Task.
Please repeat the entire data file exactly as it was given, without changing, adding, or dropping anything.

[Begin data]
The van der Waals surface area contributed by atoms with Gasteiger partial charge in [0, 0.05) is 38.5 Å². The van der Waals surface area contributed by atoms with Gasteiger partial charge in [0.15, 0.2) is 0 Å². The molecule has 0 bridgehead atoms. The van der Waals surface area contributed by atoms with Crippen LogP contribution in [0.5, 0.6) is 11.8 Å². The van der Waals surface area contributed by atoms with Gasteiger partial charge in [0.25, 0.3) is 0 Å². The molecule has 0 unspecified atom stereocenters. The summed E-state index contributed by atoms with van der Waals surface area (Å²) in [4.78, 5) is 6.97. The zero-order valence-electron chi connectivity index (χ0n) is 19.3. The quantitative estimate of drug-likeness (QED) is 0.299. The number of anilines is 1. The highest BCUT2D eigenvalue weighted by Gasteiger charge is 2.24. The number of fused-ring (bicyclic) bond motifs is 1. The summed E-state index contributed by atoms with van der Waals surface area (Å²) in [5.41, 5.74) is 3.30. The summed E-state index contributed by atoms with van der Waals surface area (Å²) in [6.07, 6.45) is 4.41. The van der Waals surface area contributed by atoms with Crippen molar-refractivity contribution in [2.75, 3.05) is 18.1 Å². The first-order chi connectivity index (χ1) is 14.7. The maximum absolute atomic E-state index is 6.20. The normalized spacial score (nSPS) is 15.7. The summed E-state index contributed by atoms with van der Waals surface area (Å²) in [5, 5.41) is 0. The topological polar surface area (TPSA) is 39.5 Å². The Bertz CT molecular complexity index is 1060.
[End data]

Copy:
The van der Waals surface area contributed by atoms with Gasteiger partial charge in [0, 0.05) is 38.5 Å². The van der Waals surface area contributed by atoms with Gasteiger partial charge in [0.15, 0.2) is 0 Å². The molecule has 0 bridgehead atoms. The van der Waals surface area contributed by atoms with Crippen LogP contribution in [0.5, 0.6) is 11.8 Å². The van der Waals surface area contributed by atoms with Gasteiger partial charge in [0.25, 0.3) is 0 Å². The molecule has 0 unspecified atom stereocenters. The summed E-state index contributed by atoms with van der Waals surface area (Å²) in [4.78, 5) is 6.97. The zero-order valence-electron chi connectivity index (χ0n) is 19.3. The quantitative estimate of drug-likeness (QED) is 0.299. The number of anilines is 1. The highest BCUT2D eigenvalue weighted by Gasteiger charge is 2.24. The number of fused-ring (bicyclic) bond motifs is 1. The summed E-state index contributed by atoms with van der Waals surface area (Å²) in [5.41, 5.74) is 3.30. The summed E-state index contributed by atoms with van der Waals surface area (Å²) in [6.07, 6.45) is 4.41. The van der Waals surface area contributed by atoms with Crippen molar-refractivity contribution in [2.75, 3.05) is 18.1 Å². The first-order chi connectivity index (χ1) is 14.7. The maximum absolute atomic E-state index is 6.20. The normalized spacial score (nSPS) is 15.7. The summed E-state index contributed by atoms with van der Waals surface area (Å²) in [5, 5.41) is 0. The topological polar surface area (TPSA) is 39.5 Å². The Bertz CT molecular complexity index is 1060.